Culpeper County is home to Commonwealth Park, site for many world-class equestrian events. It was here that actor Christopher Reeve suffered his accident during a competition.

Culpeper is home to famous battlefield at Brandy Station and the boyhood home to Civil War General A. P. Hill.

The town of Culpeper was rated #10 by Norman Crampton, author of "The 100 Best Small Towns in America," in February, 1993.

Culpeper was the last County in Virginia to integrate schools.

In April 2016, the county Board of Supervisors denied a routine request from the Islamic Center of Culpeper for a pump and haul permit to serve their envisioned mosque. This act resulted in a lawsuit by the U.S. Department of Justice in December.


Cornfields east of Culpeper, VA IMG 4315
Cornfields east of Culpeper

According to the U.S. Census Bureau, the county has a total area of 383 square miles (990 km2), of which 379 square miles (980 km2) is land and 3.3 square miles (8.5 km2) (0.9%) is water.

Adjacent counties

Major highways

  • US 15
  • US 29
  • US 211
  • US 522
  • SR 3
  • SR 229
  • SR 299


Historical population
Census Pop.
1790 22,105
1800 18,100 −18.1%
1810 18,967 4.8%
1820 20,944 10.4%
1830 24,027 14.7%
1840 11,393 −52.6%
1850 12,282 7.8%
1860 12,063 −1.8%
1870 12,227 1.4%
1880 13,408 9.7%
1890 13,233 −1.3%
1900 14,123 6.7%
1910 13,472 −4.6%
1920 13,292 −1.3%
1930 13,306 0.1%
1940 13,365 0.4%
1950 13,242 −0.9%
1960 15,088 13.9%
1970 18,218 20.7%
1980 22,620 24.2%
1990 27,791 22.9%
2000 34,262 23.3%
2010 46,689 36.3%
Est. 2016 49,388 5.8%
U.S. Decennial Census
1790–1960 1900–1990
1990–2000 2010–2015

As of the census of 2000, there were 34,262 people, 12,141 households, and 9,045 families residing in the county. The population density was 40 people per square mile (18/km²). There were 12,871 housing units at an average density of 34 per square mile (13/km²). The racial makeup of the county was 68.27% White, 28.15% Black or African American, 0.33% Native American, 0.66% Asian, 0.01% Pacific Islander, 1.15% from other races, and 1.43% from two or more races. 2.50% of the population were Hispanic or Latino of any race.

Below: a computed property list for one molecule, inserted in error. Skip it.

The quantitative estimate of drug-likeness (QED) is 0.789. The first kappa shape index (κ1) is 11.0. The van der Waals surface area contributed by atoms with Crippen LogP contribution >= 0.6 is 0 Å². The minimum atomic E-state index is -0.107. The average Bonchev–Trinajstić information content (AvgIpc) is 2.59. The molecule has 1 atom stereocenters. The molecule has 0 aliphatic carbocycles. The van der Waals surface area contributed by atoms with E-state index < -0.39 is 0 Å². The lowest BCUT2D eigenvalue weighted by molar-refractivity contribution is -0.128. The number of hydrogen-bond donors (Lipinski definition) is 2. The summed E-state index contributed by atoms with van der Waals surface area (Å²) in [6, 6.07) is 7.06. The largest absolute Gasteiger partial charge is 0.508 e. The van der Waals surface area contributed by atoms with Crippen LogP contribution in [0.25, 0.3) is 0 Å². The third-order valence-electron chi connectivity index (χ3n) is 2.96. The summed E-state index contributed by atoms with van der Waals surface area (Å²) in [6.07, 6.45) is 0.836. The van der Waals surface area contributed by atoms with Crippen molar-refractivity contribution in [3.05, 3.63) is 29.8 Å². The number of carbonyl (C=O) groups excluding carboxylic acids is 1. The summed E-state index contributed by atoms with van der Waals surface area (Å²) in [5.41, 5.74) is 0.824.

There were 12,141 households out of which 35.00% had children under the age of 18 living with them, 58.50% were married couples living together, 11.30% had a female householder with no husband present, and 25.50% were non-families. 20.60% of all households were made up of individuals and 7.90% had someone living alone who was 65 years of age or older. The average household size was 2.68 and the average family size was 3.08.

In the county, the population was spread out with 25.70% under the age of 18, 8.10% from 18 to 24, 31.10% from 25 to 44, 23.30% from 45 to 64, and 11.90% who were 65 years of age or older. The median age was 36 years. For every 100 females there were 103.30 males. For every 100 females age 18 and over, there were 103.20 males.

The median income for a household in the county was $45,290, and the median income for a family was $51,475. Males had a median income of $36,621 versus $25,985 for females. The per capita income for the county was $20,162. About 27.00% of families and 29.20% of the population were below the poverty line, including 38.30% of those under age 18 and 28.60% of those age 65 or over.


US Route 211 in Culpeper County
U.S. Route 211 as it passes through Culpeper County


Unincorporated communities